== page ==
One night this past summer in Cairo, I attended a concert put on by the French Cultural Center at the Citadel of Saladin, locally known as al-Qala'a. The whole event was an incredible mix of culture, faith, and language. The Cultural Center naturally drew what I deemed to be a large portion of the francophone community in Cairo (I dubbed the Citadel "Little France" for the evening), but one could find Egyptians, Americans, Italians, Sudanese, etc. At one point in the evening, I, a native English speaking American, was speaking French with a native Italian about Latin American culture.
The performing artist, Bernard Lavillier (a French musical icon), was performing songs from his new CD titled Causes Perdues et Musiques Tropicales which is filled with world music themes and rhythms. He sang in French, Portuguese, and English; at times his songs made me feel like I was at a Panamanian street party, while at the next moment transporting me to a French cafe, followed by a quick trip to Brazil. His music, what I feel is an exploration and appreciation of world music, especially tropical music, was accompanied by an Egyptian Guitar player who had opened for Bernard. At one point in the opening session, the guitarist played the Egyptian National Anthem, and the whole crowd cheered. Whether you were Egyptian, French, American, Sudanese, or of whatever nationality, you felt at home in this veritable culture smoothie.
I found it funny (and perhaps providential) that the day after this experience, while doing some preliminary reading and research for my MA thesis, I come across an extended discussion on culture, cultural diversity, and cultural identity in the contemporary world by none other than Pope Benedict XVI (see Truth and Tolerance: Christian Belief and World Religions). While I was sipping on this cultural smoothie in Cairo, Pope Benedict united my experiences of cultural diversity and my passion for interreligious dialogue and Islamic studies into a single and beautifully packaged work that has spurred me forward in my own theological explorations. In the book, he, in essence, attempts to address a pretty basic observation about the world in relation to the plurality of religions and the notion of dialogue, an observation that I find fascinating, pressing, and particularly drawn to explore further (perhaps I've found the substance of my thesis): to what extent do religions have the right to claim the "truth"? On what are truth claims based? Does one religion have the right to claim they possess the truth? This is the basic, the most fundamental conundrum of interfaith relations. In the first part of the book, Pope Benedict spends a great deal talking about the notion of culturebecause he sees it as an important first discussion before one is able to properly address these greater questions. Anthony O'Mahony, a theologian, notes this about contemporary society:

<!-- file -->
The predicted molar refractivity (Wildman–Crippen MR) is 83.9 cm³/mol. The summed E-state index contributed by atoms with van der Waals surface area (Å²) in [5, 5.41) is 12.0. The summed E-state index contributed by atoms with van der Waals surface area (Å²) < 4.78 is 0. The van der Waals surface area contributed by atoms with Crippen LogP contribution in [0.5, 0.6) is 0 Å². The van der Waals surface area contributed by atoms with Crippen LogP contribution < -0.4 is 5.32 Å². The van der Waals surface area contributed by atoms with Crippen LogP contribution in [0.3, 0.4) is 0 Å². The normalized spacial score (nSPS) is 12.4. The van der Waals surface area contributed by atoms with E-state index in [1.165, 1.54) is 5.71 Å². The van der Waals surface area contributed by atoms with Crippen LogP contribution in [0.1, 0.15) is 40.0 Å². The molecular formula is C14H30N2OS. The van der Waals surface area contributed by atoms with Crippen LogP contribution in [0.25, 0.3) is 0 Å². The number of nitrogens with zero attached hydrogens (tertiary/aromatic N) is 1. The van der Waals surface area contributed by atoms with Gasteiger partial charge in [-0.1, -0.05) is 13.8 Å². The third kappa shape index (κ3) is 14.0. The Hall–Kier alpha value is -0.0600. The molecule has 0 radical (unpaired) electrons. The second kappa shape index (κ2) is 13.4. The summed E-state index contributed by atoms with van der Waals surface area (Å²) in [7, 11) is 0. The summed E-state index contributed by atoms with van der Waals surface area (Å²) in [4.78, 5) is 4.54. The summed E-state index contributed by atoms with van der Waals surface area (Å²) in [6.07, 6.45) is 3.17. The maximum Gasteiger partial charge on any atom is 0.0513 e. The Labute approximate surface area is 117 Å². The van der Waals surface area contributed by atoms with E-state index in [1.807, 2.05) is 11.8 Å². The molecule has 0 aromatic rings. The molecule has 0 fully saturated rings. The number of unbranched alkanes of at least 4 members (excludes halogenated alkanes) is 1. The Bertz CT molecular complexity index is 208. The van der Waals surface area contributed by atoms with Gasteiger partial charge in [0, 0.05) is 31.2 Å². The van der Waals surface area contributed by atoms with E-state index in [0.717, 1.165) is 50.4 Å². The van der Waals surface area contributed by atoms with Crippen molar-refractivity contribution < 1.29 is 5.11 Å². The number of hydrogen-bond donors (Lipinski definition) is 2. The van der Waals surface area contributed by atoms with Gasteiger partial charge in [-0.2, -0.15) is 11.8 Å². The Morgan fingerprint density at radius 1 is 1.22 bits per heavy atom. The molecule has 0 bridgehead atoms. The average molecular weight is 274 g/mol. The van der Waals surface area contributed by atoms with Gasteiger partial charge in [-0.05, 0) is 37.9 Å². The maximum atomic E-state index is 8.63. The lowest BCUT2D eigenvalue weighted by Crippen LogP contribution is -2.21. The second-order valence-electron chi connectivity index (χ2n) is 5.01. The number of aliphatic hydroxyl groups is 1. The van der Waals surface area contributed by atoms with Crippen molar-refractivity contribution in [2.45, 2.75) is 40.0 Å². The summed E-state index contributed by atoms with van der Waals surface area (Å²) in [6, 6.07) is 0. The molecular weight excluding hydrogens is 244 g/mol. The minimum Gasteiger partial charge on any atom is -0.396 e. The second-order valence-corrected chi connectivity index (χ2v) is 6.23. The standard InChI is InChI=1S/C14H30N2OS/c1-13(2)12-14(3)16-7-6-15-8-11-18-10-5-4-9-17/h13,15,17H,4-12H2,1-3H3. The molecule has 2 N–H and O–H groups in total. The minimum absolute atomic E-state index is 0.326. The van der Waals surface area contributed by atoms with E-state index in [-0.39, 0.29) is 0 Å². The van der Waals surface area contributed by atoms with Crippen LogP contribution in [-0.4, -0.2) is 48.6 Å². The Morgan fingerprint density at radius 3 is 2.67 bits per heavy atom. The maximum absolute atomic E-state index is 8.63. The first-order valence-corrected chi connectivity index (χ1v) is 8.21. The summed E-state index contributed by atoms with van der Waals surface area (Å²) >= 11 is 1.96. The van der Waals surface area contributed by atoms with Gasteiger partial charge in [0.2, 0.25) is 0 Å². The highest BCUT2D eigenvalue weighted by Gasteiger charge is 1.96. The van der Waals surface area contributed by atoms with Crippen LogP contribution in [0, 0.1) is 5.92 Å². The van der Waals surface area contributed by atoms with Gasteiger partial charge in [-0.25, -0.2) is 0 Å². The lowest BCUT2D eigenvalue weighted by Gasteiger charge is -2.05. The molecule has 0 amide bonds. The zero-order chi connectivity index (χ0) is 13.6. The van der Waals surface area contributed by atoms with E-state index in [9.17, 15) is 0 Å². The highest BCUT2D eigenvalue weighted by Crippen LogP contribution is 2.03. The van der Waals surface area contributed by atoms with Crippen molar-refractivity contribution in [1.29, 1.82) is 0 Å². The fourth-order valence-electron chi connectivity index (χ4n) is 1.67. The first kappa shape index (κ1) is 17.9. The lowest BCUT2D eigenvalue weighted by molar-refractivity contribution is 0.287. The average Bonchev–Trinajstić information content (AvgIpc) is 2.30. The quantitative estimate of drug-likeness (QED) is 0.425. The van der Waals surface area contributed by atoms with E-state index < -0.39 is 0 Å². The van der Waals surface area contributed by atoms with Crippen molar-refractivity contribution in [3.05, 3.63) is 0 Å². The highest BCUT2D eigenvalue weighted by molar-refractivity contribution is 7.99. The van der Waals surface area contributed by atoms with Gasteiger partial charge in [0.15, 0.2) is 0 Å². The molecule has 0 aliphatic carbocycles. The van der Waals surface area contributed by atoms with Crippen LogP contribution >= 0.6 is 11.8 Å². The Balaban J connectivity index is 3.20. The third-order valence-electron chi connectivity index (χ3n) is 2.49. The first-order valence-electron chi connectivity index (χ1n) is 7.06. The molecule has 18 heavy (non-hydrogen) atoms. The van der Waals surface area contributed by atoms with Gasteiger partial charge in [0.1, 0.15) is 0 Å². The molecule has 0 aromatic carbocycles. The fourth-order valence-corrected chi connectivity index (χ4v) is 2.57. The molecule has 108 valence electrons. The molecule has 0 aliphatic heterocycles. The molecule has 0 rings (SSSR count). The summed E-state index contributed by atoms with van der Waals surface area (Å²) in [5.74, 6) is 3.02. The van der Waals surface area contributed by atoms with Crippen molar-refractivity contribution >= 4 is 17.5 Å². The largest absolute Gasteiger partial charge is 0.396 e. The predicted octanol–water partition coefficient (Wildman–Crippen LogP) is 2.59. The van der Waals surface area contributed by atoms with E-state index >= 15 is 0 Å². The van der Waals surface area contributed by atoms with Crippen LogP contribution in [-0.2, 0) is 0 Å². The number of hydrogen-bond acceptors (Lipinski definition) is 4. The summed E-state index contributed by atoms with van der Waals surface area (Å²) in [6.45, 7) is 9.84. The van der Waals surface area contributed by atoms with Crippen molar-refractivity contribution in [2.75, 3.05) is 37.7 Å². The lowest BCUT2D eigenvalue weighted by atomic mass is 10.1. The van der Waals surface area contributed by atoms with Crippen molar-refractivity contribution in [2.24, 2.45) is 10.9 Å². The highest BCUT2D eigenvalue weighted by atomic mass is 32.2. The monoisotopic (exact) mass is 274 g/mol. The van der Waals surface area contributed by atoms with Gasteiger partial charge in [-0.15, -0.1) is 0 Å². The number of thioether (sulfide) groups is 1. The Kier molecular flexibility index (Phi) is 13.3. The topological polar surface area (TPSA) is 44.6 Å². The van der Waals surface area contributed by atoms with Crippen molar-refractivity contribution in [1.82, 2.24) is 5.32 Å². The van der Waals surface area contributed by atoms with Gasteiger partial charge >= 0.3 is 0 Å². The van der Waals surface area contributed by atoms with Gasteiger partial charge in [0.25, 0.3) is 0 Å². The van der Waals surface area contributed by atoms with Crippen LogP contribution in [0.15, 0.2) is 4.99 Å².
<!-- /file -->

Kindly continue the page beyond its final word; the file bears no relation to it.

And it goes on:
Never before has history known so many frontiers as in our contemporary world, and at no period has there been such a frequent violation of frontiers as happens today. It would seem that the establishment and removal of frontiers is the order of the day. This contradictory process is a window into the plight of humanity in these times: a dialectical tension between demarcation of particular identities and crossing over to the other shore. If the consolidation of frontiers is characterized as ethnicity, tribalism, nationalism, and a certain type of religious fundamentalism; the crossing of them is known as global awareness, the mixing of cultures, trans-nationalism and the expression of world religiosity.
("Christianity, Interreligious Dialogue and Muslim-Christian Relations" in World Christianity: Politics, Theology, Dialogues. O’Mahony, Anthony and Michael Kirwan, eds. London: Melisende, 2004, p. 63)
This quote makes me ask the question, how aware are we of our cultural identity? How are our values shaped by our culture and how do these influence our theology and philosophy behind our religious interactions? What perhaps is a more important question is whether or not we act properly according to these values. Do we perhaps act in a way that may lead to some unhappy consequences? A practical manifestation of this can be found in the common social reaction to the very questions posed above.
Read Part 2 by clicking here.